Treatment Action Grp. and Global Health Justice P'ship v. FDA, No. 15-976, 2016 WL 5171987 (D. Conn. Sept. 20, 2016) (Bolden, J.)
Re: Request for records concerning clinical trial data and communications regarding clinical trial design and FDA approval process relating to two Hepatitis C virus drugs
Disposition: Denying defendant's motion to stay; denying plaintiff's motion for summary judgment regarding entitlement to expedited processing; granting defendant's motion for summary judgment regarding entitlement to expedited processing
- Litigation Considerations, Mootness and Other Grounds for Dismissal: The court finds that, "[b]ecause Plaintiffs remain unsatisfied with Defendants' proposed schedule of production and seek additional relief from the Court, in addition to an order that Defendants' immediately begin processing their FOIA requests, the motion for stay and the motions for summary judgment regarding expedited processing are not moot." The court relates that defendant argues that because "[p]laintiffs' FOIA request has reached the top of the queue and . . . [defendant] has already begun processing the request, . . . the pending motions in this case are now moot." The court finds that "precedent . . . suggests that a plaintiff's request for expedited processing cannot be moot until all records have been produced."
- Procedural Requirements, Expedited Processing: The court grants defendant's motion for summary judgment regarding plaintiff's entitlement to expedited processing. First, the court finds "that no reasonable jury could find that Plaintiffs can show the need for expedited processing on the grounds of imminent threat to the life or safety of an individual." The court relates that "[p]laintiffs can only potentially support a case for expedited processing on the grounds of urgent need to inform the public." "Their briefs also do not contain any allegations regarding specific types of medical problems, whether side effects or drug interactions, caused or exacerbated by [the two drugs] and that could result in harm to specific subsets of patients or be immediately solved by access to the requested information." Second, the court finds that there is no urgency to inform the public. The court finds that, "[b]ased on the information in the agency record, neither [plaintiff] qualif[ies] as organizations primarily engaged in disseminating information" because neither can demonstrate that they are "'primarily, and not just incidentally, engaged in information dissemination.'" The court then finds that "[t]he record before the agency does not support a reasonable showing that the clinical trial data and other information surrounding the approval of [the two drugs] is a matter of exigency to the American public" because there is no showing that this issue "involve[s] a breaking news story that is the subject of intense media interest."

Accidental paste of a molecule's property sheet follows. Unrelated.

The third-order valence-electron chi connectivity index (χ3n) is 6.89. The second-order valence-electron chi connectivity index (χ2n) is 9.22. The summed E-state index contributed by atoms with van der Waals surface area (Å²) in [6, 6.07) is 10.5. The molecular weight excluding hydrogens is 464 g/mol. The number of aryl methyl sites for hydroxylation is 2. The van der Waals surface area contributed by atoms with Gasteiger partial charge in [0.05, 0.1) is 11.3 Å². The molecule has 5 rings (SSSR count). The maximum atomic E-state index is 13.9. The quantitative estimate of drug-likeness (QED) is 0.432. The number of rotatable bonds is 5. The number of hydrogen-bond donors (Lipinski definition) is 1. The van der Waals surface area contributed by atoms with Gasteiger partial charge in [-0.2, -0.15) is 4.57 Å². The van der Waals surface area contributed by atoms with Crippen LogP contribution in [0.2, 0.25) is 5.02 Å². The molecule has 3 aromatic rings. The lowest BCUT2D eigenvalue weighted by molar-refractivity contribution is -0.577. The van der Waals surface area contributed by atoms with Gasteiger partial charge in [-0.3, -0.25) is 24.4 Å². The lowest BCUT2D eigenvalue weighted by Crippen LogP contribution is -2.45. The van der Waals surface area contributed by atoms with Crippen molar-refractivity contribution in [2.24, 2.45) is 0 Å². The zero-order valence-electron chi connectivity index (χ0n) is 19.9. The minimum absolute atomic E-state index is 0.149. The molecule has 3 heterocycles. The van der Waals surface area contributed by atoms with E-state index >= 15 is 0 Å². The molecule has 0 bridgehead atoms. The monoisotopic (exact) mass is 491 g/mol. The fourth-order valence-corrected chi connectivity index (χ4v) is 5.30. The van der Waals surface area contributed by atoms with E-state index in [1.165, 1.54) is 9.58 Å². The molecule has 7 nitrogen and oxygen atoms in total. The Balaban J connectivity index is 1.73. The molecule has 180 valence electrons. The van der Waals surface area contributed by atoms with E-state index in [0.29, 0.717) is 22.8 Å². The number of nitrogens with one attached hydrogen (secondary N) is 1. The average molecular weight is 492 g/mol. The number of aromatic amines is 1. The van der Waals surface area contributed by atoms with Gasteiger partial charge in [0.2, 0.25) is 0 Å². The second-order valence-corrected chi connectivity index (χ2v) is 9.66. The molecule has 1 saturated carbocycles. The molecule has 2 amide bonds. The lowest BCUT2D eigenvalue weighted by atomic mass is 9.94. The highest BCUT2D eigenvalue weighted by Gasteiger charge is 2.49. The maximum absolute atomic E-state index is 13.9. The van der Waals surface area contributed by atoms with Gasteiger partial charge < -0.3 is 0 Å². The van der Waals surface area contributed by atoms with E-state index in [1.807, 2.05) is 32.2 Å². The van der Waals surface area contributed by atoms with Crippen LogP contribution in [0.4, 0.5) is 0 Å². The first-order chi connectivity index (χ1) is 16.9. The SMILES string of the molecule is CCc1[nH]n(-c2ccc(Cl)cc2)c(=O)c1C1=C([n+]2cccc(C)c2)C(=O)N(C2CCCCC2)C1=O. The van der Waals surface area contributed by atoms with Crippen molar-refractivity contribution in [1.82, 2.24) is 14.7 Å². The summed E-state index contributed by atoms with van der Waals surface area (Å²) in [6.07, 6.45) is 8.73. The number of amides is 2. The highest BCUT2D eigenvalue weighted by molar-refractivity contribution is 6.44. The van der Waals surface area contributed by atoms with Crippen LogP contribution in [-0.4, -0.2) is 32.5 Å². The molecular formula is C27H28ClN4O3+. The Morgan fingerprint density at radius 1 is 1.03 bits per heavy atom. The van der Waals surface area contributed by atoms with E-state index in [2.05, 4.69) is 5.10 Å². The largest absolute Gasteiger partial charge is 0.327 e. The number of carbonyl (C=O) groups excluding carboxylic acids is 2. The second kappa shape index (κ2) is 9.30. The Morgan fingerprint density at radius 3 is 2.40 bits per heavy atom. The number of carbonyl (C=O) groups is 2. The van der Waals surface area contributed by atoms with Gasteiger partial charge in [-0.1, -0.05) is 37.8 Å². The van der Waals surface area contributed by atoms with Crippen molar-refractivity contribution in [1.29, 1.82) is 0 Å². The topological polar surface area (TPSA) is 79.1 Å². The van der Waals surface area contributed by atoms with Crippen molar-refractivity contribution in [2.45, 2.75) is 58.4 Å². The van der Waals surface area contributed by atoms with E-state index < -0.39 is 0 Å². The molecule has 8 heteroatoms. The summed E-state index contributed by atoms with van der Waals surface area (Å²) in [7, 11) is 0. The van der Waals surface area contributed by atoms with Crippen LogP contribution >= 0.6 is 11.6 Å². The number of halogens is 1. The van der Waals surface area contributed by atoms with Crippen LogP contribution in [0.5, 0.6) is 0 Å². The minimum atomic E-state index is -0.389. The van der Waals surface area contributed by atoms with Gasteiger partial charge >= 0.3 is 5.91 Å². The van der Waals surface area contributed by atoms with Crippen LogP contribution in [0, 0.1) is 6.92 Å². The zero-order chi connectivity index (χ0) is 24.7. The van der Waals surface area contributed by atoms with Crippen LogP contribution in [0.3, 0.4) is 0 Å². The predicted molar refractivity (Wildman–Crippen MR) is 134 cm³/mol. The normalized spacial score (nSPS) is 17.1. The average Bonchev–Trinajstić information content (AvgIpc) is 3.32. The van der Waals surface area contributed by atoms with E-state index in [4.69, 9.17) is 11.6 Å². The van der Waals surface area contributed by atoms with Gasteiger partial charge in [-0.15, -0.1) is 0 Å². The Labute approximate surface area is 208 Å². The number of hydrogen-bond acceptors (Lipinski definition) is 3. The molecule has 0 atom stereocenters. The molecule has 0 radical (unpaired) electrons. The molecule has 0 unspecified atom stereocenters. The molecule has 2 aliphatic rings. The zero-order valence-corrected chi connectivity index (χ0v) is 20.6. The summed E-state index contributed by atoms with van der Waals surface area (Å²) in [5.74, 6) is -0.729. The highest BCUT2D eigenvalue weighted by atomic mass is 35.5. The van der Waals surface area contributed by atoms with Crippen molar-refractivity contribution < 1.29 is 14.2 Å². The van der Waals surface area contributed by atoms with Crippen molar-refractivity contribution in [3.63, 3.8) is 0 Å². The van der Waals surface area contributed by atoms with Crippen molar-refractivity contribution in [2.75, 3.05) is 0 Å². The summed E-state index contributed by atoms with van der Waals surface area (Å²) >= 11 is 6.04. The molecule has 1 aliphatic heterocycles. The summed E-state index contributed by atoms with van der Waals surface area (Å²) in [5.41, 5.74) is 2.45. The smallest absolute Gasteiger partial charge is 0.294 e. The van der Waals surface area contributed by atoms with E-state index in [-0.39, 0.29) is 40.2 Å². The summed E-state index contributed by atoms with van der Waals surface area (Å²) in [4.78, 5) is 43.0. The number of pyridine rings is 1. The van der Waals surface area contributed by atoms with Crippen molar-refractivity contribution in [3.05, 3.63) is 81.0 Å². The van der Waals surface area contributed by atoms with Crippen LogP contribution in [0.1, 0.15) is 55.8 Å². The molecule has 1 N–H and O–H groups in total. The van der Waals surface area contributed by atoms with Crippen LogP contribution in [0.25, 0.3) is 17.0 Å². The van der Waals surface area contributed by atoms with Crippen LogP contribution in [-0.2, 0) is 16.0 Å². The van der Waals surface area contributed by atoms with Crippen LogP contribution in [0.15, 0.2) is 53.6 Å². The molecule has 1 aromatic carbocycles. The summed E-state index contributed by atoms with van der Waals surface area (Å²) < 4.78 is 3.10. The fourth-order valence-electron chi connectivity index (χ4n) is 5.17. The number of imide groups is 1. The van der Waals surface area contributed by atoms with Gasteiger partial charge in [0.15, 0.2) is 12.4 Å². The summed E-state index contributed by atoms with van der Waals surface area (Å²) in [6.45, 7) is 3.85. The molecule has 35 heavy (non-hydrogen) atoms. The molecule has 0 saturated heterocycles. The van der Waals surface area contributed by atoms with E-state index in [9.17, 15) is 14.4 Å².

- Litigation Considerations, "Open America" Stays of Proceedings: The court denies defendant's request for a stay. The court first finds that "FDA cannot . . . show that it faces a volume of requests unanticipated by Congress, one that significantly exceeds the 'predictable agency workload' for the FDA" and that FDA's "showing is insufficient to establish that all or most . . . FOIA requests 'have become increasingly or unexpectedly more complex as of late.'" The court then finds that defendant "has had the benefit of an increased number of full-time employees." The court finds that, "[a]s the Defendants cannot show the first two factors required to obtain a stay, there is no need for the Court to reach the issue of whether the agency has shown due diligence in processing its FOIA requests." However, "[t]he Court does not believe that ordering Defendants to produce all documents by a certain date is warranted." "Instead, the Court orders the FDA to immediately produce all responsive records gathered so far and report back to the Court[.]"